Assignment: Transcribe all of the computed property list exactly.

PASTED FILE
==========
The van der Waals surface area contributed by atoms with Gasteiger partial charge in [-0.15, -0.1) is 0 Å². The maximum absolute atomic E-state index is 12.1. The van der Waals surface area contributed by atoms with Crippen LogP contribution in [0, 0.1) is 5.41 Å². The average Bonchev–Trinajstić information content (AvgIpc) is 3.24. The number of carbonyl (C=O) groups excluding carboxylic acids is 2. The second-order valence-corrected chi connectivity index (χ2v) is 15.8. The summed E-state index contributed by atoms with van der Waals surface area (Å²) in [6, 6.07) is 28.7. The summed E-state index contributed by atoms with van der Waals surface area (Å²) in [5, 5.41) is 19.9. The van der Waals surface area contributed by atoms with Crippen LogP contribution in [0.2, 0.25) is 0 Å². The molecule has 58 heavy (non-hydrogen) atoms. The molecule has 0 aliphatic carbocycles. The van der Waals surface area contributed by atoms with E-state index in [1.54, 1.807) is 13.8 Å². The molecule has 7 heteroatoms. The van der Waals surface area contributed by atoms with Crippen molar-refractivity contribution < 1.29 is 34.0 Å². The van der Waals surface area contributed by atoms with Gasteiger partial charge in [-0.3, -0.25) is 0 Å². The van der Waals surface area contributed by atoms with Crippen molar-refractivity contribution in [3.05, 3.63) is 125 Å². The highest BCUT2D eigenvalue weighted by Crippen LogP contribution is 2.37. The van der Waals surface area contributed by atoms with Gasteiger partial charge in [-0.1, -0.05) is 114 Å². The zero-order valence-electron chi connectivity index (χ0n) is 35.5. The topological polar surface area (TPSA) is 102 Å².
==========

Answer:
The van der Waals surface area contributed by atoms with Gasteiger partial charge in [-0.15, -0.1) is 0 Å². The maximum absolute atomic E-state index is 12.1. The van der Waals surface area contributed by atoms with Crippen LogP contribution in [0, 0.1) is 5.41 Å². The average Bonchev–Trinajstić information content (AvgIpc) is 3.24. The number of carbonyl (C=O) groups excluding carboxylic acids is 2. The second-order valence-corrected chi connectivity index (χ2v) is 15.8. The summed E-state index contributed by atoms with van der Waals surface area (Å²) in [6, 6.07) is 28.7. The summed E-state index contributed by atoms with van der Waals surface area (Å²) in [5, 5.41) is 19.9. The van der Waals surface area contributed by atoms with Crippen LogP contribution in [0.2, 0.25) is 0 Å². The molecule has 58 heavy (non-hydrogen) atoms. The molecule has 0 aliphatic carbocycles. The van der Waals surface area contributed by atoms with E-state index in [1.54, 1.807) is 13.8 Å². The molecule has 7 heteroatoms. The van der Waals surface area contributed by atoms with Crippen molar-refractivity contribution < 1.29 is 34.0 Å². The van der Waals surface area contributed by atoms with Gasteiger partial charge in [-0.3, -0.25) is 0 Å². The van der Waals surface area contributed by atoms with Crippen molar-refractivity contribution in [3.05, 3.63) is 125 Å². The highest BCUT2D eigenvalue weighted by Crippen LogP contribution is 2.37. The van der Waals surface area contributed by atoms with Gasteiger partial charge in [-0.1, -0.05) is 114 Å². The zero-order valence-electron chi connectivity index (χ0n) is 35.5. The topological polar surface area (TPSA) is 102 Å².